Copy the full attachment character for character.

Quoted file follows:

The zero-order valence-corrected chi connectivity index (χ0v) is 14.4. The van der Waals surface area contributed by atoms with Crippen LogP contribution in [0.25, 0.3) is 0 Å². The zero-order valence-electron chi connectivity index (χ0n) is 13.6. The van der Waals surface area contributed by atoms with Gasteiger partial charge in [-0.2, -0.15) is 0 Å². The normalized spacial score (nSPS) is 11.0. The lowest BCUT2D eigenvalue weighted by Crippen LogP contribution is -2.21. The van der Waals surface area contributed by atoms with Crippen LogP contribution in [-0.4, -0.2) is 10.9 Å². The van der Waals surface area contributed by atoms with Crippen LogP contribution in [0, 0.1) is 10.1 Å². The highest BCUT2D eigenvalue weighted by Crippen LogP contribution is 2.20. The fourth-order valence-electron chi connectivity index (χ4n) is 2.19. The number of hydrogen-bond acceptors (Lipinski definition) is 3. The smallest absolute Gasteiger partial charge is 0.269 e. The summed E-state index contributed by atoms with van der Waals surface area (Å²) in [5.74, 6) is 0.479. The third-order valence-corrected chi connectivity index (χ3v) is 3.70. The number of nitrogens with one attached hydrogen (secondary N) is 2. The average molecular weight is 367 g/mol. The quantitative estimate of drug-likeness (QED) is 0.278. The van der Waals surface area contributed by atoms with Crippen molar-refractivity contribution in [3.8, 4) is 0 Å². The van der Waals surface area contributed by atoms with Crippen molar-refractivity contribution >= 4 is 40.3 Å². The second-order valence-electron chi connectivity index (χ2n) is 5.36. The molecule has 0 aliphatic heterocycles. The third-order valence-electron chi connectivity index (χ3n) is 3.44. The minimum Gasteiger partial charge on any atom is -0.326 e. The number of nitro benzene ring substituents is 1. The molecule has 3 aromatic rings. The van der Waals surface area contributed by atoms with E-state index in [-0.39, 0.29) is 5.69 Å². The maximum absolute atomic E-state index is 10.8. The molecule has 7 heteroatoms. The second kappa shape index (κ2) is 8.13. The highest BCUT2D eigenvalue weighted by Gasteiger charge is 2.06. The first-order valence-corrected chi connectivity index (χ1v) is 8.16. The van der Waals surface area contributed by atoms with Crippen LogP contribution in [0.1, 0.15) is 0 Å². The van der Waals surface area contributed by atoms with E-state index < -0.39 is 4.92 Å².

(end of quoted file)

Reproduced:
The zero-order valence-corrected chi connectivity index (χ0v) is 14.4. The van der Waals surface area contributed by atoms with Crippen LogP contribution in [0.25, 0.3) is 0 Å². The zero-order valence-electron chi connectivity index (χ0n) is 13.6. The van der Waals surface area contributed by atoms with Gasteiger partial charge in [-0.2, -0.15) is 0 Å². The normalized spacial score (nSPS) is 11.0. The lowest BCUT2D eigenvalue weighted by Crippen LogP contribution is -2.21. The van der Waals surface area contributed by atoms with Crippen LogP contribution in [-0.4, -0.2) is 10.9 Å². The van der Waals surface area contributed by atoms with Crippen LogP contribution in [0, 0.1) is 10.1 Å². The highest BCUT2D eigenvalue weighted by Crippen LogP contribution is 2.20. The fourth-order valence-electron chi connectivity index (χ4n) is 2.19. The number of hydrogen-bond acceptors (Lipinski definition) is 3. The smallest absolute Gasteiger partial charge is 0.269 e. The summed E-state index contributed by atoms with van der Waals surface area (Å²) in [5.74, 6) is 0.479. The third-order valence-corrected chi connectivity index (χ3v) is 3.70. The number of nitrogens with one attached hydrogen (secondary N) is 2. The average molecular weight is 367 g/mol. The quantitative estimate of drug-likeness (QED) is 0.278. The van der Waals surface area contributed by atoms with Crippen molar-refractivity contribution in [3.8, 4) is 0 Å². The van der Waals surface area contributed by atoms with Crippen molar-refractivity contribution >= 4 is 40.3 Å². The second-order valence-electron chi connectivity index (χ2n) is 5.36. The molecule has 0 aliphatic heterocycles. The third-order valence-electron chi connectivity index (χ3n) is 3.44. The minimum Gasteiger partial charge on any atom is -0.326 e. The number of nitro benzene ring substituents is 1. The molecule has 3 aromatic rings. The van der Waals surface area contributed by atoms with E-state index in [-0.39, 0.29) is 5.69 Å². The maximum absolute atomic E-state index is 10.8. The molecule has 7 heteroatoms. The second kappa shape index (κ2) is 8.13. The highest BCUT2D eigenvalue weighted by Gasteiger charge is 2.06. The first-order valence-corrected chi connectivity index (χ1v) is 8.16. The van der Waals surface area contributed by atoms with Crippen LogP contribution in [0.1, 0.15) is 0 Å². The van der Waals surface area contributed by atoms with E-state index < -0.39 is 4.92 Å².